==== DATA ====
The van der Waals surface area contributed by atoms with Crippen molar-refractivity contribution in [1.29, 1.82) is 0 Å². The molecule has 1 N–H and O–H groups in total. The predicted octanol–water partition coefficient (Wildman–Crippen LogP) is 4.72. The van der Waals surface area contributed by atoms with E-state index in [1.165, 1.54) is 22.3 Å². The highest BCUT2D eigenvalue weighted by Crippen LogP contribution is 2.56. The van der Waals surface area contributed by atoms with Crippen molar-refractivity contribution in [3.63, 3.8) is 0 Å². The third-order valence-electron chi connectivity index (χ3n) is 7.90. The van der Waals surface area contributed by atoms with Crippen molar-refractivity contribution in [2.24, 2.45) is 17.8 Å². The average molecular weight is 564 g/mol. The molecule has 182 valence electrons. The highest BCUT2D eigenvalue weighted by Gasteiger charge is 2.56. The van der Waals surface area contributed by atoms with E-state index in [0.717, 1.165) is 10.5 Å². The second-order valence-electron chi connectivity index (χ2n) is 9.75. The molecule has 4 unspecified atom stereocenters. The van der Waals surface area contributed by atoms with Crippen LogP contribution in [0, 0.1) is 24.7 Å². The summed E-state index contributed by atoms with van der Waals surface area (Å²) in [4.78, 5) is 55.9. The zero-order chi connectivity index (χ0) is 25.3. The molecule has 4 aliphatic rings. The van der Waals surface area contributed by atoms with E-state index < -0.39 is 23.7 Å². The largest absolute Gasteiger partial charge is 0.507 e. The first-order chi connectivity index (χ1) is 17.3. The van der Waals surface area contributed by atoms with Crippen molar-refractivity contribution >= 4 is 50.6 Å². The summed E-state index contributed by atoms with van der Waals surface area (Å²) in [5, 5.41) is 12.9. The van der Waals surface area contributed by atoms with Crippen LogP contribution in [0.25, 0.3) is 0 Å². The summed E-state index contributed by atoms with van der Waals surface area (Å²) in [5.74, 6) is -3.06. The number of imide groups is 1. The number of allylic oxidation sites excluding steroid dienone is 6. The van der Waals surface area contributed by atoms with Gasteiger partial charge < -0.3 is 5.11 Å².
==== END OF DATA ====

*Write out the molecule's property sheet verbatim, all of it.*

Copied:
The van der Waals surface area contributed by atoms with Crippen molar-refractivity contribution in [1.29, 1.82) is 0 Å². The molecule has 1 N–H and O–H groups in total. The predicted octanol–water partition coefficient (Wildman–Crippen LogP) is 4.72. The van der Waals surface area contributed by atoms with E-state index in [1.165, 1.54) is 22.3 Å². The highest BCUT2D eigenvalue weighted by Crippen LogP contribution is 2.56. The van der Waals surface area contributed by atoms with Crippen molar-refractivity contribution in [3.63, 3.8) is 0 Å². The third-order valence-electron chi connectivity index (χ3n) is 7.90. The van der Waals surface area contributed by atoms with Crippen molar-refractivity contribution in [2.24, 2.45) is 17.8 Å². The average molecular weight is 564 g/mol. The molecule has 182 valence electrons. The highest BCUT2D eigenvalue weighted by Gasteiger charge is 2.56. The van der Waals surface area contributed by atoms with E-state index in [0.717, 1.165) is 10.5 Å². The second-order valence-electron chi connectivity index (χ2n) is 9.75. The molecule has 4 unspecified atom stereocenters. The van der Waals surface area contributed by atoms with Crippen LogP contribution in [0, 0.1) is 24.7 Å². The summed E-state index contributed by atoms with van der Waals surface area (Å²) in [4.78, 5) is 55.9. The zero-order chi connectivity index (χ0) is 25.3. The molecule has 4 aliphatic rings. The van der Waals surface area contributed by atoms with E-state index < -0.39 is 23.7 Å². The largest absolute Gasteiger partial charge is 0.507 e. The first-order chi connectivity index (χ1) is 17.3. The van der Waals surface area contributed by atoms with Crippen molar-refractivity contribution >= 4 is 50.6 Å². The summed E-state index contributed by atoms with van der Waals surface area (Å²) in [5, 5.41) is 12.9. The van der Waals surface area contributed by atoms with Crippen LogP contribution in [0.25, 0.3) is 0 Å². The summed E-state index contributed by atoms with van der Waals surface area (Å²) in [5.74, 6) is -3.06. The number of imide groups is 1. The number of allylic oxidation sites excluding steroid dienone is 6. The van der Waals surface area contributed by atoms with Gasteiger partial charge < -0.3 is 5.11 Å².